39. This view, which espouses a God who prevaricates in the promises and covenants He makes, also tempts its adherents to adopt equivocation themselves when they are asked to expound OT covenantal language in its original context. It often tempts them to avoid specific OT passages whose particulars are hard to interpret in light of their supposed fulfillment in the NT. What is more, it makes one overly sensitive to words like “literal” and “replacement,” even though these words are used freely when not discussing matters germane to this subject.

40. Finally, there is no critical awareness of many of the problems enumerated above because that awareness is provided by the OT texts and the specific wording of those texts. But, of course, the OT is not allowed a voice on par with what the NT text is assumed to make it mean. Only verses which preserve the desired theological picture are allowed to mean what they say. Hence a vicious circle is created of the NT reinterpreting the Old. This is a hermeneutical circle which ought not to be presupposed because it results in two-thirds of the Bible being effectively quieted until the NT has reinterpreted what it really meant.


While respecting Dr. Henebury’s perspective, I disagree with this article for a variety of reasons. I don’t think it’s possible to list enough reasons to deny the obvious, namely that we not only can, but must utilize the New Testament to correctly interpret the Old. To deny this is to say that the OT must be interpreted without benefit of the New. That elevates the OT above the NT, the exact reverse of what Dr. Henebury decries about using the NT to augment our interpretation of the OT.

There are so many examples of why the OT must be interpreted in light of the NT that I scarcely know where to begin. Does anything believe that OT saints understood Psalm 22 to be describing exact and graphic details about the crucifixion of Christ without benefit of NT fulfillment? There is so much in the OT that is vague and mysterious until clarified in light of the NT.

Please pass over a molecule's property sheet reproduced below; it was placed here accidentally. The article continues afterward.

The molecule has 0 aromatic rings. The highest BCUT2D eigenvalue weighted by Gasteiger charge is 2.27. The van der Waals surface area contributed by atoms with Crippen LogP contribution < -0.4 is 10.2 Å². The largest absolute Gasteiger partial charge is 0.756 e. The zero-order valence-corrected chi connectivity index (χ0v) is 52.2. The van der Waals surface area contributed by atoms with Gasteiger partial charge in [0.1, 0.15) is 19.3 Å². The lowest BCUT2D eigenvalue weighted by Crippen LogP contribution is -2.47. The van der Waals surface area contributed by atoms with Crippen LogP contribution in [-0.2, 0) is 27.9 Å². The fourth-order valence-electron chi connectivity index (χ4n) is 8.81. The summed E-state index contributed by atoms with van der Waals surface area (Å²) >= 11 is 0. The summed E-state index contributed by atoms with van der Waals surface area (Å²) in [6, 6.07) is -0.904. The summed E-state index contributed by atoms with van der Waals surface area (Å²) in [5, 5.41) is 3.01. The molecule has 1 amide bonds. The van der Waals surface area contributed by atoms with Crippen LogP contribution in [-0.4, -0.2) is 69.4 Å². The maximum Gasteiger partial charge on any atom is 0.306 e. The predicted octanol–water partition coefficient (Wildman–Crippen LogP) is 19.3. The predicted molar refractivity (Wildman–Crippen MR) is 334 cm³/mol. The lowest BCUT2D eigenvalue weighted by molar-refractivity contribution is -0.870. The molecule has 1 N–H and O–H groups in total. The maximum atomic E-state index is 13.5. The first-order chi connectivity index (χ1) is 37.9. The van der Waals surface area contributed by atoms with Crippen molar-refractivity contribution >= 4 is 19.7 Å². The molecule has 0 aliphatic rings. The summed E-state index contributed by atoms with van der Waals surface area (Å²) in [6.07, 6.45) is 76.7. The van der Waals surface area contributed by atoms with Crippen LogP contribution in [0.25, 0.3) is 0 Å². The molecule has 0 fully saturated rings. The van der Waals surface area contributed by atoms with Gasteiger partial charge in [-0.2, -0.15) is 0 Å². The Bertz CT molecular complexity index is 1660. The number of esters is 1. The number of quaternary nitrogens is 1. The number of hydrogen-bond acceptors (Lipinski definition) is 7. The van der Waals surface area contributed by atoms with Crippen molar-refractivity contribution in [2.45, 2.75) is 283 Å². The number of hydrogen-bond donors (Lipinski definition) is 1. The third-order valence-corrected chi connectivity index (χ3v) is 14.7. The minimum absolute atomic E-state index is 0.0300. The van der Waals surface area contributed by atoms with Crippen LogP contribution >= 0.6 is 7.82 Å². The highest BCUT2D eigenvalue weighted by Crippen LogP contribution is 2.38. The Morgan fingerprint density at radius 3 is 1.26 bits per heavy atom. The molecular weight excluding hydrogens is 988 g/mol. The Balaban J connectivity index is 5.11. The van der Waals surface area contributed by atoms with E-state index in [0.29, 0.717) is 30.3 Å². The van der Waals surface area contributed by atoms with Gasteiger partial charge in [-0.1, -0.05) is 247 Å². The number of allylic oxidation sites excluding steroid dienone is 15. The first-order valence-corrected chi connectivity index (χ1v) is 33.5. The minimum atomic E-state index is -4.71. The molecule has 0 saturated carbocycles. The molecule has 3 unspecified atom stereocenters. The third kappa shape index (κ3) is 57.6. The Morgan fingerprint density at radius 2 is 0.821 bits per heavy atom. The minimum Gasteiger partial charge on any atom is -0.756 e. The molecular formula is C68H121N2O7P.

I think Dr. Henebury puts too much emphasis upon the concept of “reinterpreting.” Perhaps it would be best to simply say “interpreting.” Reinterpreting supposes that one’s interpretation ought to be established from the OT without benefit of the NT. Then having locked in an interpretation based upon partial revelation, that interpretation must not be questioned, altered, or revisited in any manner in light of the New Testament. That simply won’t work for me. I need all the revelation of God upon which to base my interpretation of any portion of sacred Scripture.

G. N. Barkman

Interesting. I’ve been preaching through the psalms for about 2 years now, and I’m getting close to finishing Book 2. This Sunday, I’ll be preaching the 69th psalm which is quoted or alluded to in more than half a dozen NT texts, but you’d have to work pretty hard to prove that the NT readings are the primary interpretations. The psalm is a unified whole which speaks with one strong voice, not a collection of disconnected prophetic references.

Consider Psalm 69:25 as an example. It is used by Jesus in Matthew 23:38 as a lament for the city of Jerusalem for rejecting Christ. But it is also used by Peter in Acts 1:20 to explain the necessity to replace Judas. Which of these is the real interpretation? Neither. The real meaning is found in the context of psalm 69 where David is praying an imprecation against those who have hated him unjustly and sought to destroy him. The Lord and Peter both made use of David’s imprecation by applying it to their own circumstances.

Interpreting the psalm in this way does no violence to either testament. David’s voice is heard loud and clear, without obscuring our Lord’s or Peter’s use of this verse.